There is a broad global consensus that rapid emissions reduction is necessary. But heroic efforts will be needed to achieve it. And one of the inspiring aspects of this task is the way it summons our collective will, resources, and aspirations.

We need all hands on deck in both the public and the private sectors. We all need to pull every lever in our grasp to accelerate progress. The powerful force of the flywheel can sustain the exponential gains needed to keep the goal of limiting the temperature rise to 1.5°C. Let’s make it happen.

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How public and private sectors can work together to achieve net zero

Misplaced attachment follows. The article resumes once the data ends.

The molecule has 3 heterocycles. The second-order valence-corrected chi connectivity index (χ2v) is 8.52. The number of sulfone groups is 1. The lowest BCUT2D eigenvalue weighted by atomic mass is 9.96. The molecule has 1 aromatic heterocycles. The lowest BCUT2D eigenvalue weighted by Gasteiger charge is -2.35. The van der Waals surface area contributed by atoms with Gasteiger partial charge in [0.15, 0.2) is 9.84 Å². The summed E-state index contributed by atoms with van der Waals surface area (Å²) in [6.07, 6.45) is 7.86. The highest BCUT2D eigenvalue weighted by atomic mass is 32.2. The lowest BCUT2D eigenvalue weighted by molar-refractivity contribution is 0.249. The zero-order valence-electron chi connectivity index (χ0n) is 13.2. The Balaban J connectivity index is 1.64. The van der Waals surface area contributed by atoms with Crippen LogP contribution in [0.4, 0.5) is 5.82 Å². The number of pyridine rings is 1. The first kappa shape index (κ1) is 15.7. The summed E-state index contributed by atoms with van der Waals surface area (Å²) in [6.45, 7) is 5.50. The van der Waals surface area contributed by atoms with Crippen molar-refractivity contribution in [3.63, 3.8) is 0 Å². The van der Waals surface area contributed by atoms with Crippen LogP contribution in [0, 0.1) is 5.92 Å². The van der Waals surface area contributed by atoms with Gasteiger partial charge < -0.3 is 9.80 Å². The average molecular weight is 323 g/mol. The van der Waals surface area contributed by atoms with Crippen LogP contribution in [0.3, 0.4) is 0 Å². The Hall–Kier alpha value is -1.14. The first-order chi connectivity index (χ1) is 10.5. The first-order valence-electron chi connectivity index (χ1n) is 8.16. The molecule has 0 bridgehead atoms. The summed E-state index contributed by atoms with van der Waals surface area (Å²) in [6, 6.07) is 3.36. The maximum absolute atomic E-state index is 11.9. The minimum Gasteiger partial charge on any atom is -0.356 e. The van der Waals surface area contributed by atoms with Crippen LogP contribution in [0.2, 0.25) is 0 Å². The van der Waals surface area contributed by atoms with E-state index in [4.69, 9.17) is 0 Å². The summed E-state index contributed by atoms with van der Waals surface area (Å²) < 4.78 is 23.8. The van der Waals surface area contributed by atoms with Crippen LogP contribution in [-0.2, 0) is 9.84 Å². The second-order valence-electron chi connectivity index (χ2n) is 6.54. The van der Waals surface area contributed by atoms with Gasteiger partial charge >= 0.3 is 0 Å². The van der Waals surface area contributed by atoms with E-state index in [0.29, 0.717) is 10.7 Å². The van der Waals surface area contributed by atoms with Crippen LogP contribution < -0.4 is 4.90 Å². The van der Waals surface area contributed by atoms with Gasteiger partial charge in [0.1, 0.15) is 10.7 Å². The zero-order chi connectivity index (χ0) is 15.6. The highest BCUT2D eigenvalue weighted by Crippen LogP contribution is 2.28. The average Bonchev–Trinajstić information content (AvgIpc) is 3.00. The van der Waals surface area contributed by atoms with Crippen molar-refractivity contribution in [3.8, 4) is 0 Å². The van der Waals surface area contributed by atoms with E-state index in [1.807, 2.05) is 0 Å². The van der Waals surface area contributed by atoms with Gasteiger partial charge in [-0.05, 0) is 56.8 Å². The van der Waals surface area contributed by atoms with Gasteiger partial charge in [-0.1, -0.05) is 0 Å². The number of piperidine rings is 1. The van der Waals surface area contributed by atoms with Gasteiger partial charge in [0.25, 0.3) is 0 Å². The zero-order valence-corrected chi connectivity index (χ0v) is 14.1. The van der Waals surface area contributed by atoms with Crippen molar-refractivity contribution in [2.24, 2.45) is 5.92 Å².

Decarbonisation requires a wide array of actions sustained over time, and the public and private sectors have complementary roles to play.

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Robert E. Moritz

Robert E. Moritz

Chairman, PricewaterhouseCoopers International Limited

Colm Kelly

Colm Kelly

Global Leader, Corporate Sustainability